Nonresident fathers are defined as fathers who do not reside with their child’s primary caregiver.

“We know that nonresident father engagement is positively associated with the emotional well-being, mental health, and academic success of children—and the well-being of the fathers themselves,” says Qiana Cryer-Coupet, PhD, corresponding author of the study and an associate professor of social work at North Carolina State University. “However, while teaching a graduate-level social work course with students who were doing fieldwork, it became clear the students would benefit from additional training in how to engage nonresident fathers on issues related to childcare, child rearing, and child well-being.”

As a step toward developing that training, Cryer-Coupet and her collaborators recruited a cohort of 20 social service providers with experience and expertise on engaging fathers. Fourteen of the study participants were men.

“We knew that nonresident fathers were more likely to feel engaged if they were working with male social workers,” Cryer-Coupet says. “So we deliberately sought out male social workers to see what they’re doing and how they’re approaching their efforts to engage with fathers in their casework.”

Read more »
Products & Services
Macro Social Work Stories for Your Classroom or Training Session

The Special Commission to Advance Macro Practice in Social Work announces that its YouTube channel for “Macro Social Work Stories” is operational with more than 10 episodes available for viewing and use.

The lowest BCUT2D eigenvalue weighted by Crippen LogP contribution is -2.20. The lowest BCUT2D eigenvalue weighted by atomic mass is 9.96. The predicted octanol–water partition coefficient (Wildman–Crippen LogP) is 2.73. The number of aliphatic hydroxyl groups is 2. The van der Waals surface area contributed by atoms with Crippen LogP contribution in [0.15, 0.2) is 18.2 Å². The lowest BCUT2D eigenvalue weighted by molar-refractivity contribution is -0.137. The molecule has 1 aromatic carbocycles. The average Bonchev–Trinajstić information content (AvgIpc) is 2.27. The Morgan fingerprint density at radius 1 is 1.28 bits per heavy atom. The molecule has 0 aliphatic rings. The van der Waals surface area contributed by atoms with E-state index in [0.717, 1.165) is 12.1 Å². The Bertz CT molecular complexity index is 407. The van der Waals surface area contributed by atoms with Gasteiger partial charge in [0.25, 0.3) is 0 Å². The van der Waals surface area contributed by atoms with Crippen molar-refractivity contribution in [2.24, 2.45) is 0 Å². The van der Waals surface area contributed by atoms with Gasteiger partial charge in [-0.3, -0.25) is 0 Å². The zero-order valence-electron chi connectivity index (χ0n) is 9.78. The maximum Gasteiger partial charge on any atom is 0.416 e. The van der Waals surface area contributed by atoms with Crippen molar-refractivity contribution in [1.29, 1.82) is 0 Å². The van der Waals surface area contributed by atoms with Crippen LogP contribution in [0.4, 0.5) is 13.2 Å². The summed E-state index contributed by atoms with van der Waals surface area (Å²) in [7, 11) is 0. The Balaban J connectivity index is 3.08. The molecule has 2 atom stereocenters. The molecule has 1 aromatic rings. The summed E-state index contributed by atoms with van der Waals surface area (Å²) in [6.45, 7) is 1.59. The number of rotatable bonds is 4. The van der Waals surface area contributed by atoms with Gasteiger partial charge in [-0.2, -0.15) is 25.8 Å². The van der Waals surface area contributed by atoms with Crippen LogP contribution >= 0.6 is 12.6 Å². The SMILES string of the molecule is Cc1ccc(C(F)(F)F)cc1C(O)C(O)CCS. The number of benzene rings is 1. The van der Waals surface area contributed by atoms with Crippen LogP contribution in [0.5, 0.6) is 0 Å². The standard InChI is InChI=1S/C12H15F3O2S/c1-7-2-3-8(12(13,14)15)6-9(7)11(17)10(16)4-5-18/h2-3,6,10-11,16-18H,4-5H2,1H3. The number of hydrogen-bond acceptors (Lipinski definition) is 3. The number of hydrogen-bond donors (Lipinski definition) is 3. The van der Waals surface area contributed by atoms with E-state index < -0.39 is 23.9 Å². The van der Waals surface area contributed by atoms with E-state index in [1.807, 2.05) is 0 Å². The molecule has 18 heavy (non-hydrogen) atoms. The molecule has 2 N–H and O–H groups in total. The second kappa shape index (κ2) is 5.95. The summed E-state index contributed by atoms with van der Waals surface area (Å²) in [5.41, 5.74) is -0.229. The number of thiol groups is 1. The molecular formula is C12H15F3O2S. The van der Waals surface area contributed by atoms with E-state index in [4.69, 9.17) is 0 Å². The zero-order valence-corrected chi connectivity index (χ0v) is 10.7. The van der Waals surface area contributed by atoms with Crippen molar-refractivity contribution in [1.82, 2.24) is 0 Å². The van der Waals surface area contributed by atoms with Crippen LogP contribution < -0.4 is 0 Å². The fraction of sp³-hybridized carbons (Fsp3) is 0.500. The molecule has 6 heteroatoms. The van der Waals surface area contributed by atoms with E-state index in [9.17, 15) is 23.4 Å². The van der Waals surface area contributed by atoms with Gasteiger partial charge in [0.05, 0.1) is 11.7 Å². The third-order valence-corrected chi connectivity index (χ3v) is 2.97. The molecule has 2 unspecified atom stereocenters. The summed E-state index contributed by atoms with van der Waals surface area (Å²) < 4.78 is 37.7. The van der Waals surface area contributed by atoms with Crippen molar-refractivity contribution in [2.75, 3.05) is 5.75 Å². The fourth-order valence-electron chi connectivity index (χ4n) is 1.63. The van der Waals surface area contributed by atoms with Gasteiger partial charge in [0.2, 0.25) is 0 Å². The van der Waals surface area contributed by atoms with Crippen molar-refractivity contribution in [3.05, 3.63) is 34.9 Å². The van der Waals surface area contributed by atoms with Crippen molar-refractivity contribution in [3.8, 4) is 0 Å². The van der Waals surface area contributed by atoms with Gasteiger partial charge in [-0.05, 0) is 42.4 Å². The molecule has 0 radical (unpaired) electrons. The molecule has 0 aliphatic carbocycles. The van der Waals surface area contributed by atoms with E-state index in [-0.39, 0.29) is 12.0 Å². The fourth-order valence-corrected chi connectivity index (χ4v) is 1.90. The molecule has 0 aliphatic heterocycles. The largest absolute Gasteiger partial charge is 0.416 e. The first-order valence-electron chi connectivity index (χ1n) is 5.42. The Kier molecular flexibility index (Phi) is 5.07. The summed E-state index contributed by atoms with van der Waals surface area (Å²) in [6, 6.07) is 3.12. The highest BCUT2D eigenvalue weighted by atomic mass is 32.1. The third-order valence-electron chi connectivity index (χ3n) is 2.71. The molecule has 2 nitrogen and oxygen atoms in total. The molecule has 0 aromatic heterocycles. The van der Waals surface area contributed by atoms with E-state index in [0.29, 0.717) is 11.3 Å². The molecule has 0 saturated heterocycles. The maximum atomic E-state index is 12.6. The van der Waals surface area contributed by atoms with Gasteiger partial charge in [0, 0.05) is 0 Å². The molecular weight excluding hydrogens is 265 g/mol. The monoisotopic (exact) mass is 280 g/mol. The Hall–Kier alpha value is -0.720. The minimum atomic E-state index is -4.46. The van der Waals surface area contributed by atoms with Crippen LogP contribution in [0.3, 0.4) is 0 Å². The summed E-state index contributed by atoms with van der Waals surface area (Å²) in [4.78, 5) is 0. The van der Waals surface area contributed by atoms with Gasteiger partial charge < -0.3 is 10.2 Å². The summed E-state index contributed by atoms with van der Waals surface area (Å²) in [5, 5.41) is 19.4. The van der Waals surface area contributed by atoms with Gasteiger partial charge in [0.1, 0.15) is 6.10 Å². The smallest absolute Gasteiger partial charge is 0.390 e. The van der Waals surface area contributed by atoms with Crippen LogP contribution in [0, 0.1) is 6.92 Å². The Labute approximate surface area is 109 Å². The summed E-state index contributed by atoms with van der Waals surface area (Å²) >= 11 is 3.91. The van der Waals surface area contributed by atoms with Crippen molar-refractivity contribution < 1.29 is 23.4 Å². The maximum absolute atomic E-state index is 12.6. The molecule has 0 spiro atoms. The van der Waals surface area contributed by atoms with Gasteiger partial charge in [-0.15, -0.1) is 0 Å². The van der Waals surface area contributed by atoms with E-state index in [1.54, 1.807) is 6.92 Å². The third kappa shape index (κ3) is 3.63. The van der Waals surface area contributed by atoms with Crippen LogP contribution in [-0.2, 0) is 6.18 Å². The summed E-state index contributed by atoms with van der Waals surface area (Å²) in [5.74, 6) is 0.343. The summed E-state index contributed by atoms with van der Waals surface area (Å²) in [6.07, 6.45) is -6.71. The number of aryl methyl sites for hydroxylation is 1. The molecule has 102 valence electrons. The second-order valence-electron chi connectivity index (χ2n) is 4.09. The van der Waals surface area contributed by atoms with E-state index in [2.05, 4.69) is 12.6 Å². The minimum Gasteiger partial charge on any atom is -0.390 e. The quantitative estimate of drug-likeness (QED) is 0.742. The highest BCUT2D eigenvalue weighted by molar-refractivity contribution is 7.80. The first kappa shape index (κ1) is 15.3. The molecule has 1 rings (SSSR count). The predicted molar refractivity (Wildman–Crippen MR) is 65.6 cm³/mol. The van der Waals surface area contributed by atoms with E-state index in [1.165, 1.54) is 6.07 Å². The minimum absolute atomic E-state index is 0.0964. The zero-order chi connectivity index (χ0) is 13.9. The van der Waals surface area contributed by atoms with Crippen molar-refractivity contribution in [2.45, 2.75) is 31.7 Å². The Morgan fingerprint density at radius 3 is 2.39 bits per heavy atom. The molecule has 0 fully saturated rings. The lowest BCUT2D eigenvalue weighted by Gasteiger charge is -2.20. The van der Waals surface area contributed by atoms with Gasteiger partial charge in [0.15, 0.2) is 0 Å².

Ranging from Dr. Darlyne Bailey’s take on social justice in 2021 to Joanna Jane Batholomew’s insights on how social entrepreneurship can be used for social justice and community development, the episodes focus on issues of diversity, equity, and inclusion from a variety of standpoints. Recent additions include key insights on working with young African Americans by Dr. Melissa Buckley to Isabel Lee’s discussion about Asian Americans’ increasing interest in social work at a time when there are heightened safety concerns in many Asian American communities.

Read more »
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In this e-Newsletter
Recently in Social Work Today
Self-Care Deserves More Than Lip Service
Notorious for paying little attention to self-care, social workers may have a different outlook as we enter a postpandemic world. Read more »

Back to School: What’s the Plan?
A leading expert suggests three potential strategies to help ensure the psychosocial wellness of students, teachers, and social workers. Read more »
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Flu Shot Initiative Aims to Address Racial Inequities in Health Care
Flu shots are not accessed equally across different racial groups, but an initiative is working to close this gap, according to the Ohio State University Wexner Medical Center.

Cecile Richards: Court’s Texas Move Could Mean End of Roe
The former president of Planned Parenthood expressed concern for abortion rights following the Supreme Court’s inaction on Texas’ new abortion law, reports the Associated Press.